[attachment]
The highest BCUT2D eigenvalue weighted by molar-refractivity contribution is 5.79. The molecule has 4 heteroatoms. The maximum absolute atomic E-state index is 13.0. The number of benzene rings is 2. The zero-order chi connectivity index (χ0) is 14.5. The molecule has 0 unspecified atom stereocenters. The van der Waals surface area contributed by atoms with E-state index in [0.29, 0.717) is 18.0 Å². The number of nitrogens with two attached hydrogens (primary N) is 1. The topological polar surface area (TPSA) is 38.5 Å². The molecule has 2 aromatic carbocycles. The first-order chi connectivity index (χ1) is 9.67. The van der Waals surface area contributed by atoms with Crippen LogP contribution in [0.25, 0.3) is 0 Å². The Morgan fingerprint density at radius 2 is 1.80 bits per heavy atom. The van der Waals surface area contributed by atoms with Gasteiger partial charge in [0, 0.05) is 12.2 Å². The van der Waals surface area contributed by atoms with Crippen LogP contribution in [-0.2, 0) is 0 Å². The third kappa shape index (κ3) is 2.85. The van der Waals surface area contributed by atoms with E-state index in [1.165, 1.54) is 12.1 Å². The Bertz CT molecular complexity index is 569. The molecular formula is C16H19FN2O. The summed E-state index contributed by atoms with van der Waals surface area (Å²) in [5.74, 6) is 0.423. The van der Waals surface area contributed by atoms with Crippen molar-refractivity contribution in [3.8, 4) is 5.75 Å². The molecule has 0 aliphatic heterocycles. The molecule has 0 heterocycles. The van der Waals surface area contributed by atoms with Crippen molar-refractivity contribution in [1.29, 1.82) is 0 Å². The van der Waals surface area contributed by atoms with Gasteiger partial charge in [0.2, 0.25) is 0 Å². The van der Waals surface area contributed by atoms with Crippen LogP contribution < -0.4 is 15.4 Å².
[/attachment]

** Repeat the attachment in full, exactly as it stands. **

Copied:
The highest BCUT2D eigenvalue weighted by molar-refractivity contribution is 5.79. The molecule has 4 heteroatoms. The maximum absolute atomic E-state index is 13.0. The number of benzene rings is 2. The zero-order chi connectivity index (χ0) is 14.5. The molecule has 0 unspecified atom stereocenters. The van der Waals surface area contributed by atoms with E-state index in [0.29, 0.717) is 18.0 Å². The number of nitrogens with two attached hydrogens (primary N) is 1. The topological polar surface area (TPSA) is 38.5 Å². The molecule has 2 aromatic carbocycles. The first-order chi connectivity index (χ1) is 9.67. The van der Waals surface area contributed by atoms with Crippen LogP contribution in [0.25, 0.3) is 0 Å². The Morgan fingerprint density at radius 2 is 1.80 bits per heavy atom. The van der Waals surface area contributed by atoms with Gasteiger partial charge in [0, 0.05) is 12.2 Å². The van der Waals surface area contributed by atoms with Crippen LogP contribution in [-0.2, 0) is 0 Å². The third kappa shape index (κ3) is 2.85. The van der Waals surface area contributed by atoms with E-state index in [1.165, 1.54) is 12.1 Å². The Bertz CT molecular complexity index is 569. The molecular formula is C16H19FN2O. The summed E-state index contributed by atoms with van der Waals surface area (Å²) in [5.74, 6) is 0.423. The van der Waals surface area contributed by atoms with Crippen molar-refractivity contribution in [3.8, 4) is 5.75 Å². The molecule has 0 aliphatic heterocycles. The molecule has 0 heterocycles. The van der Waals surface area contributed by atoms with Crippen molar-refractivity contribution in [1.29, 1.82) is 0 Å². The van der Waals surface area contributed by atoms with Gasteiger partial charge in [0.2, 0.25) is 0 Å². The van der Waals surface area contributed by atoms with Crippen LogP contribution < -0.4 is 15.4 Å².